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Why Pick A Side When You Can Win at The Game?

Written by - Tejesh Kumar

May 18, 2020 3 minutes

Why pick a side when you can win

“You pay a very high price in the stock market for a cheery consensus”

-Warren Buffet, Forbes magazine (1979)

TL;DR: For every seller who feels a stock price is overvalued, there’s a buyer who believes it is undervalued. The demand-supply keep tugging till they start trading within a narrower range. The only one winning is the one who continues to bet on the game instead of any side in this game of tug-of-war.

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But, most investors focus on extrapolating instead of considering the probability of mean reversion.

Extrapolation is another technical term which simply means: We find the trend and extrapolate it.

Mean reversion is the expected result. But we don’t estimate mean reversion. Rather, our instinct is to find a trend and extrapolate it. Psychologically we think it will always be winter for some companies and for others it will always be summer. Eventually, fall follows summer and spring follows winter – which, though counter-intuitive, most seem to miss.

What causes mean reversion? How does beaten-down companies’ stock price rise over a period of time?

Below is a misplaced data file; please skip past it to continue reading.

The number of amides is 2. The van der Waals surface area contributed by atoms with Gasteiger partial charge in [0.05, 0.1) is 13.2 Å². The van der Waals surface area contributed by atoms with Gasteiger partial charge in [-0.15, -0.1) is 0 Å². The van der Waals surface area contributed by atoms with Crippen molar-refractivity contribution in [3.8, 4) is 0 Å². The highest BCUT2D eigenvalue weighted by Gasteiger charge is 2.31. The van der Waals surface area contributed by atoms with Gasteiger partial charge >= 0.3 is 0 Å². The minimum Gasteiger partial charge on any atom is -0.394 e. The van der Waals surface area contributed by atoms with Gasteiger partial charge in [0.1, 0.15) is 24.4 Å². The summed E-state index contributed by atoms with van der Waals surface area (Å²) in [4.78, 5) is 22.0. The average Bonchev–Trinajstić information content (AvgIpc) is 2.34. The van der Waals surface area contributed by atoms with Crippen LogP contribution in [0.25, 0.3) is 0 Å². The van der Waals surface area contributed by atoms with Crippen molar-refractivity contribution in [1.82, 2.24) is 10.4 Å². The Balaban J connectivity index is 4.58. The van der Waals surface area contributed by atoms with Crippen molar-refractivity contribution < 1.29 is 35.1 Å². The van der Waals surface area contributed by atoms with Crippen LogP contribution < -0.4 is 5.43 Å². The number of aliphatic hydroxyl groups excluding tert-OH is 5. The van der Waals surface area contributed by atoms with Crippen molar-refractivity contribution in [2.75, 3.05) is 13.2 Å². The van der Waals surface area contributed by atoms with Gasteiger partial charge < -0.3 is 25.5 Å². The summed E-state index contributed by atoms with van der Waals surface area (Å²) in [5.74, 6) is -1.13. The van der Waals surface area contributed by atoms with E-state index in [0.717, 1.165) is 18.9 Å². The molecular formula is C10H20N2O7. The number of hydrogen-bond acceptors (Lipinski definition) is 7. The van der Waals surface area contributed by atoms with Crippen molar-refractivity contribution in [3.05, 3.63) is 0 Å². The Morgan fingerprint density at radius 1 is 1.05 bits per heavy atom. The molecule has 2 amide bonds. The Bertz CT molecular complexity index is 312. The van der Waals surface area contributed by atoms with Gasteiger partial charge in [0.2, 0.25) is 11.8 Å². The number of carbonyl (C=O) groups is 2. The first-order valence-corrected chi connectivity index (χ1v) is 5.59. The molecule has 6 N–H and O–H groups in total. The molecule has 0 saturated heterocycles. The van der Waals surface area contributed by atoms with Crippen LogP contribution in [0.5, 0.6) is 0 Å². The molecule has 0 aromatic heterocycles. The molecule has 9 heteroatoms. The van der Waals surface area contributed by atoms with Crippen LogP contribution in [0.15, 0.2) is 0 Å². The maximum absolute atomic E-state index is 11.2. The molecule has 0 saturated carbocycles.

Benjamin Graham once referred to this as “one of the mysteries of our business”. The microeconomic answer is rather simple.

Undervalued assets and profits attract investors. Value investors and other fundamental investors start to buy stocks and so push up the stock prices. High prices and expensive assets cause investors to sell. The continuous selling pushes down the stock prices.

While the crowd imagines the downwards trend in the stock market will continue, value investors and contrarians or rather smart investors continue to stay on the course and grab these opportunities. This push-pull continues till the prices reach a range where there’s consensus of it being the fair price range, thus creating an equilibrium; or in other words – reverting to the mean.

Investor Takeaways:

• Mean reversion is a part and parcel of investing in equities, in the long run it all moves to a range which includes the fair price point of the stock.
• Mean reversion enables a great opportunity for long term investors to purchase the asset at a lower cost and bring down the average cost of acquisition.
• Mean reversion does not mean that at a certain given point a beaten down stock will resurrect or a blue-chip company will go down the drain.
• Mean reversion cannot be timed, but investors can avail benefits out of it if they continue to systematically invest through the period.

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